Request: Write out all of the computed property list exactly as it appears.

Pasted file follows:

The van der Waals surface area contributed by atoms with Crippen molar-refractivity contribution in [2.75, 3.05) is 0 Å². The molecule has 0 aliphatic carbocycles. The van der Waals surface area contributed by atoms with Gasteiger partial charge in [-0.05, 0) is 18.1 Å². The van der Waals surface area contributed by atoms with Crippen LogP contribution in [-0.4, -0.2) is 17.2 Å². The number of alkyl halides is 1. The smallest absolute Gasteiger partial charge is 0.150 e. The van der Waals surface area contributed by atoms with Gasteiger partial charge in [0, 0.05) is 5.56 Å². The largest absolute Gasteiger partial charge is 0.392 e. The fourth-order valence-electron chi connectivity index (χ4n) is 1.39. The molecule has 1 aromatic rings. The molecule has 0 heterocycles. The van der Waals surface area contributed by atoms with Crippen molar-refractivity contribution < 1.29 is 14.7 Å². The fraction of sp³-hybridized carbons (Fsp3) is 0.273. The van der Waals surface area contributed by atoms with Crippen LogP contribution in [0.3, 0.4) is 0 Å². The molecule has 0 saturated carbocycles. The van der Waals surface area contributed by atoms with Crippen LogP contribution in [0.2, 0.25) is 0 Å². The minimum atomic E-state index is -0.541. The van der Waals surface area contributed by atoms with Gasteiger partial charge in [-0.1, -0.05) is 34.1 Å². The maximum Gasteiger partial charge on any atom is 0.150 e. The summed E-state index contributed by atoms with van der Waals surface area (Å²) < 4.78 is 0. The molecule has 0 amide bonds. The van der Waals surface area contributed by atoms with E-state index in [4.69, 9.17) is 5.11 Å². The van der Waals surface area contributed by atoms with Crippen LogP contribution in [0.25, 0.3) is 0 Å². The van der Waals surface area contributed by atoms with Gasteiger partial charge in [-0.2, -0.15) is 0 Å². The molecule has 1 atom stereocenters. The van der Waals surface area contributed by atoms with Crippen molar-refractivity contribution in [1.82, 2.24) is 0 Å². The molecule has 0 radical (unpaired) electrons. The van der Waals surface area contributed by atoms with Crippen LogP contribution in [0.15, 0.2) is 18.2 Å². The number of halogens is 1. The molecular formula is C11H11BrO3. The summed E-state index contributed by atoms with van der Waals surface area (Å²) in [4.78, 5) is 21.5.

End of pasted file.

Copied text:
The van der Waals surface area contributed by atoms with Crippen molar-refractivity contribution in [2.75, 3.05) is 0 Å². The molecule has 0 aliphatic carbocycles. The van der Waals surface area contributed by atoms with Gasteiger partial charge in [-0.05, 0) is 18.1 Å². The van der Waals surface area contributed by atoms with Crippen LogP contribution in [-0.4, -0.2) is 17.2 Å². The number of alkyl halides is 1. The smallest absolute Gasteiger partial charge is 0.150 e. The van der Waals surface area contributed by atoms with Gasteiger partial charge in [0, 0.05) is 5.56 Å². The largest absolute Gasteiger partial charge is 0.392 e. The fourth-order valence-electron chi connectivity index (χ4n) is 1.39. The molecule has 1 aromatic rings. The molecule has 0 heterocycles. The van der Waals surface area contributed by atoms with Crippen molar-refractivity contribution < 1.29 is 14.7 Å². The fraction of sp³-hybridized carbons (Fsp3) is 0.273. The van der Waals surface area contributed by atoms with Crippen LogP contribution in [0.3, 0.4) is 0 Å². The molecule has 0 saturated carbocycles. The van der Waals surface area contributed by atoms with Crippen LogP contribution in [0.2, 0.25) is 0 Å². The minimum atomic E-state index is -0.541. The van der Waals surface area contributed by atoms with Gasteiger partial charge in [-0.1, -0.05) is 34.1 Å². The maximum Gasteiger partial charge on any atom is 0.150 e. The summed E-state index contributed by atoms with van der Waals surface area (Å²) < 4.78 is 0. The molecule has 0 amide bonds. The van der Waals surface area contributed by atoms with E-state index in [4.69, 9.17) is 5.11 Å². The van der Waals surface area contributed by atoms with Crippen LogP contribution in [0.25, 0.3) is 0 Å². The van der Waals surface area contributed by atoms with Gasteiger partial charge in [-0.2, -0.15) is 0 Å². The molecule has 1 atom stereocenters. The van der Waals surface area contributed by atoms with Crippen molar-refractivity contribution in [1.82, 2.24) is 0 Å². The molecule has 0 radical (unpaired) electrons. The van der Waals surface area contributed by atoms with Crippen LogP contribution in [0.15, 0.2) is 18.2 Å². The number of halogens is 1. The molecular formula is C11H11BrO3. The summed E-state index contributed by atoms with van der Waals surface area (Å²) in [4.78, 5) is 21.5.